Historically, if a monument of a woman was raised, it was likely to be an of an unnamed woman. Typically they are symbols or muses such as Liberty, Freedom or Hope. Alternatively they have often depict Mothers, religious figures such as the Virgin Mary, or completely unnamed, figurative statues.

Public spaces should represent a city’s diversity and values. However, if you were to take a stroll through New York City and admire its 150 statues, you would find that only 5 of them depict real women which is only 3.3%.: Joan of Arc, Golda Meir, Gertrude Stein, Eleanor Roosevelt and Har­riet Tubman.

This begs the question: have women really contributed to society in a big way?
  “YES! Of course they have,” strongly asserts Gillie Schattner, “but you wouldn’t know it by looking at the marginalisation of women in public art.”
Gillie is part of the internationally renowned husband-and-wife artistic duo, Gillie and Marc, who are on a mission to balance gender representation in New York City’s public art scene.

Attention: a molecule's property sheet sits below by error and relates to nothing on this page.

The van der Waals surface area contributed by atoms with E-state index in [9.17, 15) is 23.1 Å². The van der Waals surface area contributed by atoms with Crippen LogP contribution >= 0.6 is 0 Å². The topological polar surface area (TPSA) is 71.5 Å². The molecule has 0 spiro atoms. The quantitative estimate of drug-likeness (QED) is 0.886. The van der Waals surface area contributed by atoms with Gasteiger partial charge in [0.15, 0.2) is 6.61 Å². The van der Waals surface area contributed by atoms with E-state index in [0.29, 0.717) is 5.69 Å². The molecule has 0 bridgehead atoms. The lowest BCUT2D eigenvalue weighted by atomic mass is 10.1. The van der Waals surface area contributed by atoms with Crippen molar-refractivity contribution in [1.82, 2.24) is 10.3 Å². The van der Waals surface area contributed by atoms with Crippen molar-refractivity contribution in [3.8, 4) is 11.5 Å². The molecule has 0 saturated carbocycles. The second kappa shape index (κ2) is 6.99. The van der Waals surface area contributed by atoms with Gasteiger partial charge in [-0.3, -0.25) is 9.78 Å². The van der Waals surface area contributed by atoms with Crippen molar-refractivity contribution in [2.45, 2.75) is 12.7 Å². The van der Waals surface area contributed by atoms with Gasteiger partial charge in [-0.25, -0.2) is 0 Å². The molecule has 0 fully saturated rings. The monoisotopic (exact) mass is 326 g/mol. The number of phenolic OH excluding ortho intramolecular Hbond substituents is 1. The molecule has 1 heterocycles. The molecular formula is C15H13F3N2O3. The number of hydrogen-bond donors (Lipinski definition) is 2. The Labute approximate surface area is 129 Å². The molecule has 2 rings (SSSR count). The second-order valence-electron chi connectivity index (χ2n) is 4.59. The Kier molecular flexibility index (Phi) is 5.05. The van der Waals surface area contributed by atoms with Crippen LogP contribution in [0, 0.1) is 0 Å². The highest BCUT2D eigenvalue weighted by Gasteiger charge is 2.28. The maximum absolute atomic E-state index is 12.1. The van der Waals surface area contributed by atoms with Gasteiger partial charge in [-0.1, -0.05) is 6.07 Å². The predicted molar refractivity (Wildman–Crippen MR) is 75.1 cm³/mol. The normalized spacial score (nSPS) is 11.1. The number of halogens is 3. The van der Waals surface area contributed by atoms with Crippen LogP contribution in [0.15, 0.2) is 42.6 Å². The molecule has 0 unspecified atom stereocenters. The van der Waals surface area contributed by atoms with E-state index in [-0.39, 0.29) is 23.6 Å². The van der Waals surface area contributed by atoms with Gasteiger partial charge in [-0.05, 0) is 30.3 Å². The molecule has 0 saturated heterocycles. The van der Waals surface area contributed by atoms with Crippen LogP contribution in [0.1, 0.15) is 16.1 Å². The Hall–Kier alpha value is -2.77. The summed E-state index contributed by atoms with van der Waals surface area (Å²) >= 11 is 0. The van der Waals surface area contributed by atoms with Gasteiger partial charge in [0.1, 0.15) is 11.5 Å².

“Of over 100 monumental artworks that Gillie and I have been commissioned to create,” says Marc, “we were floored to discover that only 1 was a woman! This is a dangerous realisation. Statues can either perpetuate sexist ideologies, or they can inspire young girls and boys to change biases, aspirations and perceptions about women in leadership and in history.”
The unfortunate reality is that it’s easier to find art depicting women as anonymous nudes, rather than strong inspirational figures, but the artists are on a mission to change this.
That’s why Gillie and Marc have personally teamed up with some of the world’s most powerful women, and are taking an artistic stand for equal rights with their launch of Statues for Equality on August 26th, Women’s Equality Day 2019.